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Officials Say It's Time to Reopen National Airport

By Melanie Starkey
Capital News Service
Wednesday, Sept. 26, 2001

WASHINGTON - Next to a locked-down newsstand, where racks of Sept. 11 newspapers should have been replaced long ago, officials gathered at Reagan National Airport Wednesday in a plea to reopen the airport. 

Reagan is the only one of the nation's commercial airports to remain closed more than two weeks after terrorist attacks on the World Trade Center and Pentagon sparked a federally mandated, nationwide shutdown of all airports in the country. 

The airport's proximity to the White House, Capitol Hill and other government sites has made its closing indefinite and put the decision to reopen in the hands of the National Security Council and the Secret Service, said Rep. Connie Morella, R-Bethesda. 

She and other officials from Maryland, the District and Virginia called Wednesday for a return to full operations. 

"Reagan National Airport is a linchpin," Morella said. "Now we have to get the National Security Council and the Secret Service to see it that way."

Montgomery County Executive Douglas Duncan said Reagan should be reopened as "an international model of safe and secure aviation," as he stood in the airport's vast, and nearly empty, halls. 

More than 10,000 airline employees are directly affected by the shutdown, with a $5 billion revenue loss annually, Morella said. Additionally, hospitality and travel industries are all experiencing a pinch from the lack of travel in the area.

Members of Congress are waiting to see if the Bush administration will make any moves toward an opening, but they threatened legislation to reopen if there is not a "significant commitment" by next week, said Rep. James Moran, D- Va.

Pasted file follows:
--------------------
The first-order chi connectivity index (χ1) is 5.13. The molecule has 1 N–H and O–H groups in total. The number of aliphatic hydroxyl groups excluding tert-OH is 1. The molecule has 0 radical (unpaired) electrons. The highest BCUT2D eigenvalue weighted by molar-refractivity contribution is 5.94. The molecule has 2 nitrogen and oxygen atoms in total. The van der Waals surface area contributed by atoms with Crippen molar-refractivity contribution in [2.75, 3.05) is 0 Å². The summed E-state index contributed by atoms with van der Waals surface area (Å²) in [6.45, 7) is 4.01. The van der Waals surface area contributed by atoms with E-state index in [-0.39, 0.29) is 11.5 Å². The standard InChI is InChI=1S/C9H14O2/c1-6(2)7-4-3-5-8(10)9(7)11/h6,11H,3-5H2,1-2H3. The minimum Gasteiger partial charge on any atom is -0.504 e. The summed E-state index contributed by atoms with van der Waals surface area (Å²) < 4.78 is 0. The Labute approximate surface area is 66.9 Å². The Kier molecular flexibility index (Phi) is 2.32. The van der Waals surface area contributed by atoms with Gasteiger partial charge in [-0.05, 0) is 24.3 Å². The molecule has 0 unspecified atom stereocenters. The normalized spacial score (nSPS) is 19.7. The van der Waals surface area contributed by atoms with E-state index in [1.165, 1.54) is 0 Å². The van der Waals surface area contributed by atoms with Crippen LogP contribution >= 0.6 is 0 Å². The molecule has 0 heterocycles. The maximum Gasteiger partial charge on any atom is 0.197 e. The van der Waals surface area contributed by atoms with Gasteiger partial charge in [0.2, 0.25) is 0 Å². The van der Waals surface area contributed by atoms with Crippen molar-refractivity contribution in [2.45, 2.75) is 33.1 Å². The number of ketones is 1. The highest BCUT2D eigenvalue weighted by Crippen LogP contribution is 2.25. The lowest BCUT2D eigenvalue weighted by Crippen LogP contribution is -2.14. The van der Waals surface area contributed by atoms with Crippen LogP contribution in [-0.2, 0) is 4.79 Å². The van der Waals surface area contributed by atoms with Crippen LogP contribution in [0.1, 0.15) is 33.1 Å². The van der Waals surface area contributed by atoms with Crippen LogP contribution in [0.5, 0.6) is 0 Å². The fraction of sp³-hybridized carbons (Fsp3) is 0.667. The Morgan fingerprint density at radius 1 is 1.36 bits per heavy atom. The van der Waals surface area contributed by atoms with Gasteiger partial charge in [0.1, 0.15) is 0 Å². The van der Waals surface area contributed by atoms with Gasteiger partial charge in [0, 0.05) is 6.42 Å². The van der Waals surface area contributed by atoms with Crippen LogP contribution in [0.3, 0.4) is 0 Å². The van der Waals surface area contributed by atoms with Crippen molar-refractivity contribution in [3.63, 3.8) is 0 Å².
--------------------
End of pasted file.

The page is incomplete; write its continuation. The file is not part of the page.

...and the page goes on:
Maryland officials "strongly support the need of three airports in the region," said Beverley Swain-Staley, deputy secretary for the Maryland Department of Transportation and the acting executive director for Baltimore/Washington International Airport. 

Business was "pretty much back to normal" at BWI, said spokeswoman Melanie Miller. 

An expansion project begun this year will help in the short-term, but it will not be enough to absorb passengers from Reagan airport permanently, Miller said. BWI officials have no way of knowing which of their current passengers were rerouted from Reagan airport. 

Those two airports, along with Washington Dulles International Airport, supported the most air passengers in the nation, Swain-Staley said. But 20 million passengers a year fly in and out of BWI already, and it cannot handle the 15 million that usually fly through Reagan, even if that number is split with nearby Dulles, Miller said. 

"It was a good working relationship," Miller said. 

Morella also called for the reopening of Montgomery County Airpark. That facility is just 18 nautical miles from the capital, putting it well within the current no-fly zone of 25 nautical miles. Morella said close to 70 of the airpark's 81 employees are on furlough as a result.

 

Copyright 2001 University of Maryland College of Journalism


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